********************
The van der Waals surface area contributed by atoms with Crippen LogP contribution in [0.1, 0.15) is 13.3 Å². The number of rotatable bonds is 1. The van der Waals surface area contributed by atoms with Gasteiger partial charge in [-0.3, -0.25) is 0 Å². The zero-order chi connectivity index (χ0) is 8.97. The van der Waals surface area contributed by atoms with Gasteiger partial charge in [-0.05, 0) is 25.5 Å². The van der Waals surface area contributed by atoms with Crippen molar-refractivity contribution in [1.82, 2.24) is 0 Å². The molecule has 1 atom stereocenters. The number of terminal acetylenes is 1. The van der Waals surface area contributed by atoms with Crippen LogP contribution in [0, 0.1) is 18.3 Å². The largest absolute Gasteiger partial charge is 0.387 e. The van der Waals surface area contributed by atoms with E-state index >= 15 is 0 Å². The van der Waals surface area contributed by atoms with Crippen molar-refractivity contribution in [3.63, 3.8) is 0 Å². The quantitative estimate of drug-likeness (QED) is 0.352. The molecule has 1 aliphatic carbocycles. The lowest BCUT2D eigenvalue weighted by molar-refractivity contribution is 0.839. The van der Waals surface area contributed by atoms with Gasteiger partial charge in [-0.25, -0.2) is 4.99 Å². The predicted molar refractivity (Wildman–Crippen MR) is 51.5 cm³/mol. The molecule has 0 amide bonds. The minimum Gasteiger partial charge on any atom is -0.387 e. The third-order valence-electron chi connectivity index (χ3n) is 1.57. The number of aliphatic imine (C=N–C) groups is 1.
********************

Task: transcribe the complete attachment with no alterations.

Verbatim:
The van der Waals surface area contributed by atoms with Crippen LogP contribution in [0.1, 0.15) is 13.3 Å². The number of rotatable bonds is 1. The van der Waals surface area contributed by atoms with Gasteiger partial charge in [-0.3, -0.25) is 0 Å². The zero-order chi connectivity index (χ0) is 8.97. The van der Waals surface area contributed by atoms with Gasteiger partial charge in [-0.05, 0) is 25.5 Å². The van der Waals surface area contributed by atoms with Crippen molar-refractivity contribution in [1.82, 2.24) is 0 Å². The molecule has 1 atom stereocenters. The number of terminal acetylenes is 1. The van der Waals surface area contributed by atoms with Crippen LogP contribution in [0, 0.1) is 18.3 Å². The largest absolute Gasteiger partial charge is 0.387 e. The van der Waals surface area contributed by atoms with E-state index >= 15 is 0 Å². The van der Waals surface area contributed by atoms with Crippen molar-refractivity contribution in [3.63, 3.8) is 0 Å². The quantitative estimate of drug-likeness (QED) is 0.352. The molecule has 1 aliphatic carbocycles. The lowest BCUT2D eigenvalue weighted by molar-refractivity contribution is 0.839. The van der Waals surface area contributed by atoms with Gasteiger partial charge in [-0.25, -0.2) is 4.99 Å². The predicted molar refractivity (Wildman–Crippen MR) is 51.5 cm³/mol. The molecule has 0 amide bonds. The minimum Gasteiger partial charge on any atom is -0.387 e. The third-order valence-electron chi connectivity index (χ3n) is 1.57. The number of aliphatic imine (C=N–C) groups is 1.